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Dividend Growth Investing At Work - Loonies Are Great Too

|Includes: The Bank of Nova Scotia (BNS)

On Tuesday the Board of Directors at Scotia Bank (NYSE:BNS) announced an increase to their dividend payment. The dividend was increased from $0.74 CAD to $0.76 CAD. That's a 2.7% increase from the previous payout. This year will mark 7 consecutive years of dividend increases, in their home currency, giving them the title of Dividend Challenger. Shares currently yield 3.92%.

At first glance that 2.7% increase isn't anything special, but if you look closer the increase is actually much better. Bank of Nova Scotia has typically given 2 smaller raises throughout the year rather than one larger increase. Personally I like that because I'm a sucker for positive reinforcement. Compared to the same period last year the new payout is $0.04 higher or 5.6%.

Since I own 25 shares of Bank of Nova Scotia in my FI Portfolio this raise increased my forward 12-month dividends by $1.50. This is the 4th dividend increase that I've received from Scotia Bank since initiating a position in early 2015. Cumulatively my Scotia Bank dividends have risen by 11.8% from dividend growth alone! According to USInflationCalculator the total rate of inflation over the same period is just 2.5% so I'm a more than happy shareholder.

A full screen version of the chart can be found here.

Scotia Bank has a tremendous history of steady dividend growth and one of the longest histories around of paying a dividend. According to Scotia Bank's investor relations they have paid a dividend every year since 1833. That's coming up on a 200 year history which is absolutely amazing considering there aren't even many companies that have been in business for 100 years.

Scotia Bank was cautious in 2010 during the midst of the global financial crisis and declined to increase their dividend. Considering all that was going on at the time and the fact that no one knew what was going to happen I see that as prudent on the part of management even if the dividend streak wasn't kept alive. Since then though they've given investors 12 dividend increases increasing the quarterly payout by 55% in total.

The following table shows Bank of Nova Scotia's annual dividend payment, in Canadian dollars, as well as the rolling annual dividend growth rates.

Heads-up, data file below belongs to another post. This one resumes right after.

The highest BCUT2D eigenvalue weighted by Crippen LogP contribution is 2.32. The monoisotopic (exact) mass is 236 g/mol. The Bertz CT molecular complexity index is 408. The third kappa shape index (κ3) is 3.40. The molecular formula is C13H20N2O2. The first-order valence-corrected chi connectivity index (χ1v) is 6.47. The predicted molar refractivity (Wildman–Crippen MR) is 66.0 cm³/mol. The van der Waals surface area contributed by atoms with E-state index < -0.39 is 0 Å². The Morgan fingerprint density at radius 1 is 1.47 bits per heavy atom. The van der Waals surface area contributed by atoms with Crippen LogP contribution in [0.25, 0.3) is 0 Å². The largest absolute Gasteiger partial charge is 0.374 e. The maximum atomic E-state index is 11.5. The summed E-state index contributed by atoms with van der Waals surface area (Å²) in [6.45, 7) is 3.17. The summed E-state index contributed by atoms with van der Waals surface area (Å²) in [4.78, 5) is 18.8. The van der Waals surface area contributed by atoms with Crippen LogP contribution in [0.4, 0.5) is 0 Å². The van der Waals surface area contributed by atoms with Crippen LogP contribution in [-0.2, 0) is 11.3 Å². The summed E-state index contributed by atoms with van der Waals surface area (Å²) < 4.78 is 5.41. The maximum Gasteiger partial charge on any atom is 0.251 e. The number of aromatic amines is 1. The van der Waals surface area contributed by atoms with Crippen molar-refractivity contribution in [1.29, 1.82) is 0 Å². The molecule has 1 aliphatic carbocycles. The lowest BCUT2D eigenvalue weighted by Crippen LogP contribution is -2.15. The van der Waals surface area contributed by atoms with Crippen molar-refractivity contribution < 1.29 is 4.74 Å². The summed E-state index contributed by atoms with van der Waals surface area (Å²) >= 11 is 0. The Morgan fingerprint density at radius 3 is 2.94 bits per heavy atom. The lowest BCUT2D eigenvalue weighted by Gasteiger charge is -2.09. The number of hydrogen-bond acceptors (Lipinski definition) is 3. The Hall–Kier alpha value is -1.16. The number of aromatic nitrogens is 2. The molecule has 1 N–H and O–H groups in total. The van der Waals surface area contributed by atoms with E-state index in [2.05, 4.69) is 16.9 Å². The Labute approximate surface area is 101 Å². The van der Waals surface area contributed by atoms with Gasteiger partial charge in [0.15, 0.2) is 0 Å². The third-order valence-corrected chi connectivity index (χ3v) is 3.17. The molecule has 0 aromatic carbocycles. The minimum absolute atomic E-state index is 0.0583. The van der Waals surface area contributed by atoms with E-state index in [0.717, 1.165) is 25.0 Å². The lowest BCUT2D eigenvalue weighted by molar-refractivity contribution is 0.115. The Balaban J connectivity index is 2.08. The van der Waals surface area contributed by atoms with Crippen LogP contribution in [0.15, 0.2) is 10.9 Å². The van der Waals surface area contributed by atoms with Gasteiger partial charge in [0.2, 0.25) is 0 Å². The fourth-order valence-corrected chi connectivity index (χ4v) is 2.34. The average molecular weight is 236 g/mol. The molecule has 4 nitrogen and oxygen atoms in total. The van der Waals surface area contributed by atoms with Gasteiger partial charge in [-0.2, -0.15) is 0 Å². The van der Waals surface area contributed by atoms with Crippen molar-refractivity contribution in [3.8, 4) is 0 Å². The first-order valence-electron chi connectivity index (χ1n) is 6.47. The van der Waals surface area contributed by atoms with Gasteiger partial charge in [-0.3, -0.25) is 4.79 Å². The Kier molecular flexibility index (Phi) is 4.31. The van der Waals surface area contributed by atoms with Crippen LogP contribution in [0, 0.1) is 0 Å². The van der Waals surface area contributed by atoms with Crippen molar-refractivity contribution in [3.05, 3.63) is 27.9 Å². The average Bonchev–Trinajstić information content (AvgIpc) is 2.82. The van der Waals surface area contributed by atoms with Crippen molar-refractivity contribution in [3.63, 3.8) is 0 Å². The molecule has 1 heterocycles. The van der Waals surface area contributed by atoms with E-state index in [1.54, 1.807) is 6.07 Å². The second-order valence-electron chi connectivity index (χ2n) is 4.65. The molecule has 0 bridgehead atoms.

Bank of Nova Scotia Annual Dividend and Rolling Dividend Growth Rates

An interactive graphical version of the previous chart can be found here.

With the strong US dollar I'm very much contemplating adding some of the Canadian dividend growth companies as a potential play on the USD:CAD spread tightening. With Scotia Bank the yield is currently at 3.92% for US investors with a USD:CAD ratio of 1:0.75. Should that move back up to parity the effective yield right now would jump to over 5.0% from FX alone.

Wrap Up

My forward dividends increased by $1.50 with me doing nothing. That's right, absolutely nothing to contribute to their operations. Based on my portfolio's current yield of 2.90% this raise is like I invested an extra $52 in capital. Except that I didn't! One of the companies I own just decided to send more cash my way.

That's how you can eventually reach the crossover point where your dividends received exceed your expenses. That's DIVIDEND GROWTH INVESTING AT WORK! The beauty of the dividend growth investing strategy is that you build up your dividends through fresh capital investment as well dividend increases from the companies you own.

Thus far in 2017 I've received 9 dividend raises from the companies that I own increasing my forward dividends by $55.78.

Previous raises announced this month:
3M Company (NYSE:MMM) (Stock Analysis)
PepsiCo, Inc. (NYSE:PEP) (Stock Analysis)
The Coca-Cola Company (NYSE:KO)
T. Rowe Price (NASDAQ:TROW)
Wal-Mart Stores, Inc. (NYSE:WMT) (Stock Analysis)

My FI Portfolio's forward-12 month dividends increased to $5,598.75. Including my Loyal3 portfolio's forward dividends of $69.09 brings my total taxable accounts dividends to $5,667.84. My Roth IRA's forward 12-month dividends are at $283.30.

Do you own shares of Scotia Bank? Do you think the Canadian dividend growers look attractive for U.S. based investors?

Please share your thoughts below.

Disclosure: I am/we are long BNS.

Additional disclosure: I am not a financial professional. Please consult an investment advisor and do your own due diligence prior to investing. Investing involves risks. All thoughts/ideas presented in this article are the opinions of the author and should not be taken as investment advice. Information from this article was sourced from Bank of Nova Scotia's Investor Relations. All chart/images presented in this article were created by the author unless otherwise noted.